…In this world of rapid change, there were few things to which you could hold fast. Wisdom acquired through centuries of experience, traditions, and beloved neighborhoods eroded and washed away and with them went the people who found solace and meaning in those things, who once would have been part of your life for most of your life. Now a rootless population, believing in nothing but the style and fashion of the moment, produced a culture of surface conformity under which the reality was a loveless realm in which soon everyone would live as a stranger in a strange land.

Oh man. I thought this one would kill me. Dean Koontz’s Jane Hawk novels are tours de force in the thriller genre, and The Crooked Staircase just ups the stakes and speeds the pace.

This time out, Jane Hawk, former FBI agent and now a wanted fugitive, framed because she knows too much about a horrific conspiracy in high places, is hunting for the remaining top conspirator whose identity she knows. Finding him and “breaking” him are easy, compared to the fresh mysteries his information generates.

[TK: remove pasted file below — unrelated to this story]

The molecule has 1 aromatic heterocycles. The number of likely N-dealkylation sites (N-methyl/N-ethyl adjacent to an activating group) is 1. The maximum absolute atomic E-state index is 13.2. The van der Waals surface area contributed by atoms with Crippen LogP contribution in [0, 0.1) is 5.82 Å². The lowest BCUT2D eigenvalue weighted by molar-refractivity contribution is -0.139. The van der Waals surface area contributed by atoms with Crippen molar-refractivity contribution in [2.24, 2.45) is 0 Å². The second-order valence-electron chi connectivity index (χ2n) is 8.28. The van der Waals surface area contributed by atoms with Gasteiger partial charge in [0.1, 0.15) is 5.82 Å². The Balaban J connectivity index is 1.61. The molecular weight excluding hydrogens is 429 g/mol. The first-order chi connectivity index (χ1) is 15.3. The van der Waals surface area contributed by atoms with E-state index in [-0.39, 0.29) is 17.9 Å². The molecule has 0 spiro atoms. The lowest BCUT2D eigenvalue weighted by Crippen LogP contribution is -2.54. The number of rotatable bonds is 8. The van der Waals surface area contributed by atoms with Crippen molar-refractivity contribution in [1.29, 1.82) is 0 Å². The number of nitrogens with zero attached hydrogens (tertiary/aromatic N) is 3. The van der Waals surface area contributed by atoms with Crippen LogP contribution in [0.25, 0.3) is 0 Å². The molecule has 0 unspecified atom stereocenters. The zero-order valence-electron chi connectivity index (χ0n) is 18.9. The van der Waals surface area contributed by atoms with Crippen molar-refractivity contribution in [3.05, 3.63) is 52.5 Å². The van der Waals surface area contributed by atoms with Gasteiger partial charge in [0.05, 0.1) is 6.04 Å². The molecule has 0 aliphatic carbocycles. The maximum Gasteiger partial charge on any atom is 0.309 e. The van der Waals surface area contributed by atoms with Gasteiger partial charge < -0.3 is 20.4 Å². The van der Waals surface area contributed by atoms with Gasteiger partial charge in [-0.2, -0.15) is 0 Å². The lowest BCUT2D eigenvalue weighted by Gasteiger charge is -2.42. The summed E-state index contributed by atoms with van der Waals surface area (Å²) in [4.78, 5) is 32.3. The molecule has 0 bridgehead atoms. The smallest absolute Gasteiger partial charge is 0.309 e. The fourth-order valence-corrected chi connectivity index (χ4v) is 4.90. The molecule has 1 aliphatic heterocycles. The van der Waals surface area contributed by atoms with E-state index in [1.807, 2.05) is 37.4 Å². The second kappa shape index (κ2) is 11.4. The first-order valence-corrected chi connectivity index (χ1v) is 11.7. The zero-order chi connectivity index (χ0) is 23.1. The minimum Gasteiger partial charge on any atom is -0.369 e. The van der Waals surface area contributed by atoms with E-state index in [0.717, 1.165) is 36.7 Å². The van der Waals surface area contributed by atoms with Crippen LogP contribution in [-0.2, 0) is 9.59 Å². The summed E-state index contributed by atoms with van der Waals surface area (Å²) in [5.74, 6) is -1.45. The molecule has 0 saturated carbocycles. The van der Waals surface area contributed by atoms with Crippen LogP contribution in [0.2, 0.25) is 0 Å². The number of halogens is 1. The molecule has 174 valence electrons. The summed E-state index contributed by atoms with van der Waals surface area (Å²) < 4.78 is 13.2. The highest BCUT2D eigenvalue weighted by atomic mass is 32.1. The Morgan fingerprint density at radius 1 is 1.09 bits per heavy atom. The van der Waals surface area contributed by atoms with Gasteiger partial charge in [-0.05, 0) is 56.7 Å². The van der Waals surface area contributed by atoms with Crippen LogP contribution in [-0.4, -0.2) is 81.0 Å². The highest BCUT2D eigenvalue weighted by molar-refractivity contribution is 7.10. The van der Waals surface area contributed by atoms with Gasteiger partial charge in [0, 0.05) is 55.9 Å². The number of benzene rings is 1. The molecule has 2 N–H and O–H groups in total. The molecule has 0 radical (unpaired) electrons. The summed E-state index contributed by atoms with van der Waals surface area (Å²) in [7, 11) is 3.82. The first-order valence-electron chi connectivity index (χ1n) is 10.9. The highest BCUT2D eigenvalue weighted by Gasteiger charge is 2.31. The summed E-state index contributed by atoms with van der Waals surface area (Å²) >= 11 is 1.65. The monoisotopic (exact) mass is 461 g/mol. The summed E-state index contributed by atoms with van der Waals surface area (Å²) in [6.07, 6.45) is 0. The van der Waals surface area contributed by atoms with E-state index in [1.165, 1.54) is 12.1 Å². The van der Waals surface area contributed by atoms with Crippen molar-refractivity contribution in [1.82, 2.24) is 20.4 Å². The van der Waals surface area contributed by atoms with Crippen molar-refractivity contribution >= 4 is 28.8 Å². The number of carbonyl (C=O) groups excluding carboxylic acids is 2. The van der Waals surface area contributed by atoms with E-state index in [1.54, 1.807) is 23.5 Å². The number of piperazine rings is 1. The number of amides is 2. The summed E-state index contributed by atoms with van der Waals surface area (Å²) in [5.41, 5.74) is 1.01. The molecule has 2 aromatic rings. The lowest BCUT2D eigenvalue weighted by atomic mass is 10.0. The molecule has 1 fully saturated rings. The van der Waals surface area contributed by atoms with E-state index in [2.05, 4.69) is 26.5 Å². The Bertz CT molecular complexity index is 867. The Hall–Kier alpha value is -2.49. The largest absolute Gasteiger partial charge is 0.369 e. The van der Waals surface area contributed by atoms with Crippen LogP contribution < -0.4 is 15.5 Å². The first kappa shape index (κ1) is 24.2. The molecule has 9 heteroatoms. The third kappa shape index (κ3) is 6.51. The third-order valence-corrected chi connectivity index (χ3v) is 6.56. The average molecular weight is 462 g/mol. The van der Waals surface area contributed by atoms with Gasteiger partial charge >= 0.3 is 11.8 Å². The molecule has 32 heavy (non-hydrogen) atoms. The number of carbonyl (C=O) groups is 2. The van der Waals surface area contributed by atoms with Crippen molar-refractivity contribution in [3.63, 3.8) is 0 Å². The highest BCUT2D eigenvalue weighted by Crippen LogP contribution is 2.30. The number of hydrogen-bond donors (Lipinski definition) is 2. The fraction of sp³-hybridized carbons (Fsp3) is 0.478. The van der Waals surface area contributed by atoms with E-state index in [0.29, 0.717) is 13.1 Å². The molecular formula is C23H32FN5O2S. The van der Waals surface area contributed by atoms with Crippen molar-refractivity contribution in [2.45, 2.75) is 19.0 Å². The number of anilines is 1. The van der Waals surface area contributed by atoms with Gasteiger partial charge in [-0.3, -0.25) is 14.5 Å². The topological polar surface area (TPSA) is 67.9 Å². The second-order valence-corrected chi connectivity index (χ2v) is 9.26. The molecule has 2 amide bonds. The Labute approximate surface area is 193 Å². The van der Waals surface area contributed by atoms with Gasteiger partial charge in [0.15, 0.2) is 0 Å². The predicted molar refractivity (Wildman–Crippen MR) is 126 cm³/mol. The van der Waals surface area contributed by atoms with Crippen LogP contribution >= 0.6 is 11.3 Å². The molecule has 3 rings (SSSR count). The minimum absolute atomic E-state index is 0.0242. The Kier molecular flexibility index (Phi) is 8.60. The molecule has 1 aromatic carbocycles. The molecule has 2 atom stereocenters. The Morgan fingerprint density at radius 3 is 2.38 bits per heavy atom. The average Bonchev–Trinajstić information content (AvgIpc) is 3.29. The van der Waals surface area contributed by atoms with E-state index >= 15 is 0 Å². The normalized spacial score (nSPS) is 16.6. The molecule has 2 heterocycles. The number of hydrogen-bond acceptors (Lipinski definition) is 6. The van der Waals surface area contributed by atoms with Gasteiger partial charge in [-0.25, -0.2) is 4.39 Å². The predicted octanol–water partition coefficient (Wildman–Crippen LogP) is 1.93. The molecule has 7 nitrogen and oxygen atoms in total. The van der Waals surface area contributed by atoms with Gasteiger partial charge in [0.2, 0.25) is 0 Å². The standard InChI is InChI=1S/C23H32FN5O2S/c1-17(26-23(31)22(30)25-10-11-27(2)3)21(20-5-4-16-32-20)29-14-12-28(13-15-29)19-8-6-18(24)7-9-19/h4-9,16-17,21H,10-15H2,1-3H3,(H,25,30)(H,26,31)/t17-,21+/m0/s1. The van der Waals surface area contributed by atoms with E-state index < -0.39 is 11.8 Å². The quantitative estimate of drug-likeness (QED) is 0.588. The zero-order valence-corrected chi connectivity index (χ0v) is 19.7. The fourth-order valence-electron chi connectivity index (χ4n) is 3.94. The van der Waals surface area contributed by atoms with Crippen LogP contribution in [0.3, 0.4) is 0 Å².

Meanwhile, an oddly matched, ruthless team of government agents are hunting for Jane’s son, whom she has hidden away with people who (she hopes) they can’t identify. But the agents have access to an infinite amount of information, and they are patient. And they’re getting closer.

The tension and suspense just never let up in The Crooked Staircase. Koontz’s skill in creating characters you really like and care about just makes it more nail-biting. Sometimes you’ll want to laugh, and sometimes you’ll want to cry. But you won’t be able to put it down.

Highly recommended. Cautions for language, violence, and adult themes, jolting in their effect but fairly mild by the standards of the genre.

‘The Whispering Room,’ by Dean Koontz

The Whispering Room